Las Vegas Sun

December 14, 2017

Currently: 62° — Complete forecast

Winners and losers of the 2016 election

Image

Steve Marcus

Ted Mueller wears a Donald Trump mask and gives two up as the election is called for Trump during a Nevada GOP election night party at the South Point Tuesday, Nov. 8, 2016.

The battle for 2016 was hard fought on both sides of the aisle.

Republicans won the nation Tuesday night, but Democrats carried the state, the result of months of planning from party operatives, union leadership and progressive groups. Here’s a look at some of the winners and losers.

Winners

• Donald Trump: President-elect Donald Trump ran an unconventional campaign that tapped into the deep-seated fears of the American people, from economic insecurity to looming threats of terrorism at home and abroad. Americans elected a true political outsider who promised to upend the status quo in Washington, D.C.

• Congresswoman Dina Titus: And then there were four. Titus is no longer in the minority in Nevada’s congressional delegation, with Kihuen, Rosen and Cortez Masto soon joining her. She said Tuesday night that Democrats in Congress would have a key role to play under a Trump presidency, picking their battles where they can.

• Sen. Harry Reid: This election was Reid’s swan song. He threw his weight into ensuring Catherine Cortez Masto would succeed him and backing Democrats who took back Nevada’s 3rd and 4th Congressional Districts. Still, he lamented Trump’s win.

• Pot enthusiasts: Recreational marijuana will be legal in the state starting Jan. 1.

• State Senate and Assembly Democrats: After Republicans captured both houses of the Legislature in 2014, Democrats took them back this year. An 11-10 GOP advantage became an 11-10 Democratic one. Democrats also flipped 10 seats in the Assembly for a 27-15 advantage.

• TV stations: Think of all that money they made from all those ads.

Losers

• Hillary Clinton: She won the battle for Nevada by 2 points, thanks to her campaign team and party being well-organized. But it wasn’t enough to win the country, in a year that rejected the political establishment in favor of an outsider — though she appears to have won the popular vote by about 400,000.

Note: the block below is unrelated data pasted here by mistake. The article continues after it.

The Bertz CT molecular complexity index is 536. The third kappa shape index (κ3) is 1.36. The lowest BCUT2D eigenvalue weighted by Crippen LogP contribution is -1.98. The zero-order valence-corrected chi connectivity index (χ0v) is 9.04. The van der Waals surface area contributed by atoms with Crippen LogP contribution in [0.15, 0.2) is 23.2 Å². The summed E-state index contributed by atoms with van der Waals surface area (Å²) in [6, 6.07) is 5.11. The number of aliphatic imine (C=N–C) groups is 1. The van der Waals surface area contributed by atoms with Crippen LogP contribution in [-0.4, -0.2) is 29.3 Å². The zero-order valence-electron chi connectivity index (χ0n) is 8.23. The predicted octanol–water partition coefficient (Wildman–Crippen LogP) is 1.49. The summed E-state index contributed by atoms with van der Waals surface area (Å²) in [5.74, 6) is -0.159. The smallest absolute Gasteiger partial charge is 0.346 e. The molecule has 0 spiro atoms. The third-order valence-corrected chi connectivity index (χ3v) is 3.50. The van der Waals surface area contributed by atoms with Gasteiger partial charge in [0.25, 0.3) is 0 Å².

• Congressman Cresent Hardy: The 4th District congressman had good intentions. Opponent Ruben Kihuen even acknowledged that in his acceptance speech: “He’s a good man, and even though we may disagree on the issues, I know that he went to Congress to do good for Nevada.” But ultimately, Hardy couldn’t eke out another win in his relatively blue district.

• Nevada Republicans: Democrats wrested control of two congressional seats from Republicans, and Republicans failed to flip Harry Reid’s U.S. Senate seat. Without the kind of ground game Democrats had, it was a bad year.

• Danny Tarkanian: The son of famed UNLV basketball coach Jerry Tarkanian lost his fifth election in his bid to represent Nevada’s 3rd Congressional District. His campaign was reminiscent of those in years past, when he was hammered over a number of past business dealings.

• State Senate and Assembly: Republicans are back to being the underdogs at the Legislature. “Mr. Leader, congratulations on a successful effort. Looking forward to a fun session,” tweeted Michael Roberson, who leads Senate Republicans, at Democratic leader Aaron Ford. “Yep. Fun AND productive,” Ford tweeted back.

• Nevada's status as a bellwether state: 2016 is the second time since 1912 that Nevada has not voted for the winner of the presidency. The other was in 1976, when Nevada voted for losing candidate Gerald Ford.

Meh

• Nevada Democrats: It was a bittersweet election for Democrats, who delivered Hillary Clinton the state’s six electoral votes, elected Cortez Masto as the first Latina U.S. Senator, flipped two House seats and took control of the Legislature. Everything that didn’t work in 2014 worked in 2016. But, Trump still won the presidential race.

• Trump campaign in Nevada: It was out-organized here, but it didn’t matter nationally.

Join the Discussion:

Check this out for a full explanation of our conversion to the LiveFyre commenting system and instructions on how to sign up for an account.

Full comments policy